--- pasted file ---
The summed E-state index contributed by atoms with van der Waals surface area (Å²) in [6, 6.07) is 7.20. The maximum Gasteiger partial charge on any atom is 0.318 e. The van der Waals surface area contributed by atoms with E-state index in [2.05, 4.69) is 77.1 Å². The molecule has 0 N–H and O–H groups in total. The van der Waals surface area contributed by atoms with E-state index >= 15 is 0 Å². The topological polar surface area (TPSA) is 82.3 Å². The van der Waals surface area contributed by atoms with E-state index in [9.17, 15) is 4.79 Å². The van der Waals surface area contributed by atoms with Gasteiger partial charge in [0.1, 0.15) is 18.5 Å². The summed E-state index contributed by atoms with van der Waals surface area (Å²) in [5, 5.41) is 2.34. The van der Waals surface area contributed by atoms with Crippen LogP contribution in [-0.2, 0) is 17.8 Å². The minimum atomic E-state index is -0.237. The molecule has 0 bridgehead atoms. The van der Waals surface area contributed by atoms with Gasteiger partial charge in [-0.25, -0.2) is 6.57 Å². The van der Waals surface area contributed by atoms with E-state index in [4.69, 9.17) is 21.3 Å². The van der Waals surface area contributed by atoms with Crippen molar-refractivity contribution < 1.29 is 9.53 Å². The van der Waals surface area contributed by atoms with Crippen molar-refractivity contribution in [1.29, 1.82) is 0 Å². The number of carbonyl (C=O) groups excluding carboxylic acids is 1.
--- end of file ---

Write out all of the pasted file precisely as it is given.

The summed E-state index contributed by atoms with van der Waals surface area (Å²) in [6, 6.07) is 7.20. The maximum Gasteiger partial charge on any atom is 0.318 e. The van der Waals surface area contributed by atoms with E-state index in [2.05, 4.69) is 77.1 Å². The molecule has 0 N–H and O–H groups in total. The van der Waals surface area contributed by atoms with E-state index >= 15 is 0 Å². The topological polar surface area (TPSA) is 82.3 Å². The van der Waals surface area contributed by atoms with E-state index in [9.17, 15) is 4.79 Å². The van der Waals surface area contributed by atoms with Gasteiger partial charge in [0.1, 0.15) is 18.5 Å². The summed E-state index contributed by atoms with van der Waals surface area (Å²) in [5, 5.41) is 2.34. The van der Waals surface area contributed by atoms with Crippen LogP contribution in [-0.2, 0) is 17.8 Å². The minimum atomic E-state index is -0.237. The molecule has 0 bridgehead atoms. The van der Waals surface area contributed by atoms with Gasteiger partial charge in [-0.25, -0.2) is 6.57 Å². The van der Waals surface area contributed by atoms with E-state index in [4.69, 9.17) is 21.3 Å². The van der Waals surface area contributed by atoms with Crippen molar-refractivity contribution < 1.29 is 9.53 Å². The van der Waals surface area contributed by atoms with Crippen molar-refractivity contribution in [1.29, 1.82) is 0 Å². The number of carbonyl (C=O) groups excluding carboxylic acids is 1.